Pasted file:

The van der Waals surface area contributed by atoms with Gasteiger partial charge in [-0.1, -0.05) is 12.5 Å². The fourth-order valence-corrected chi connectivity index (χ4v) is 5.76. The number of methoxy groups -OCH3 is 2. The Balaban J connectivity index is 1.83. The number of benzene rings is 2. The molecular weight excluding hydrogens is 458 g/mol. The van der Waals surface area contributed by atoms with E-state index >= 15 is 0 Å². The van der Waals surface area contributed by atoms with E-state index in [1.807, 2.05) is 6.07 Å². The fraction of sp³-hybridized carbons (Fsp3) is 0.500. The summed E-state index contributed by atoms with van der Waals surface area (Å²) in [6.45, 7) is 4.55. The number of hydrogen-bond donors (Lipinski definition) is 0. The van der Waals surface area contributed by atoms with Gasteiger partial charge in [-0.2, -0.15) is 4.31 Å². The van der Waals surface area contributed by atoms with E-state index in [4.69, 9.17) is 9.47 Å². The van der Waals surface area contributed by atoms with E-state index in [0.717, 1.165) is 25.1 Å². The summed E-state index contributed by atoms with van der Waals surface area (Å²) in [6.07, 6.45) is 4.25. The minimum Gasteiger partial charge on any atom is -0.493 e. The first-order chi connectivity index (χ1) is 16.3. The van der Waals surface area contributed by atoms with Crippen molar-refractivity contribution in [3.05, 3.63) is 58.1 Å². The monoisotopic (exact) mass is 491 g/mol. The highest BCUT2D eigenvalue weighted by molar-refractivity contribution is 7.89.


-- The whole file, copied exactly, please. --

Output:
The van der Waals surface area contributed by atoms with Gasteiger partial charge in [-0.1, -0.05) is 12.5 Å². The fourth-order valence-corrected chi connectivity index (χ4v) is 5.76. The number of methoxy groups -OCH3 is 2. The Balaban J connectivity index is 1.83. The number of benzene rings is 2. The molecular weight excluding hydrogens is 458 g/mol. The van der Waals surface area contributed by atoms with E-state index >= 15 is 0 Å². The van der Waals surface area contributed by atoms with E-state index in [1.807, 2.05) is 6.07 Å². The fraction of sp³-hybridized carbons (Fsp3) is 0.500. The summed E-state index contributed by atoms with van der Waals surface area (Å²) in [6.45, 7) is 4.55. The number of hydrogen-bond donors (Lipinski definition) is 0. The van der Waals surface area contributed by atoms with Gasteiger partial charge in [-0.2, -0.15) is 4.31 Å². The van der Waals surface area contributed by atoms with E-state index in [4.69, 9.17) is 9.47 Å². The van der Waals surface area contributed by atoms with E-state index in [0.717, 1.165) is 25.1 Å². The summed E-state index contributed by atoms with van der Waals surface area (Å²) in [6.07, 6.45) is 4.25. The minimum Gasteiger partial charge on any atom is -0.493 e. The first-order chi connectivity index (χ1) is 16.3. The van der Waals surface area contributed by atoms with Crippen molar-refractivity contribution in [3.05, 3.63) is 58.1 Å². The monoisotopic (exact) mass is 491 g/mol. The highest BCUT2D eigenvalue weighted by molar-refractivity contribution is 7.89.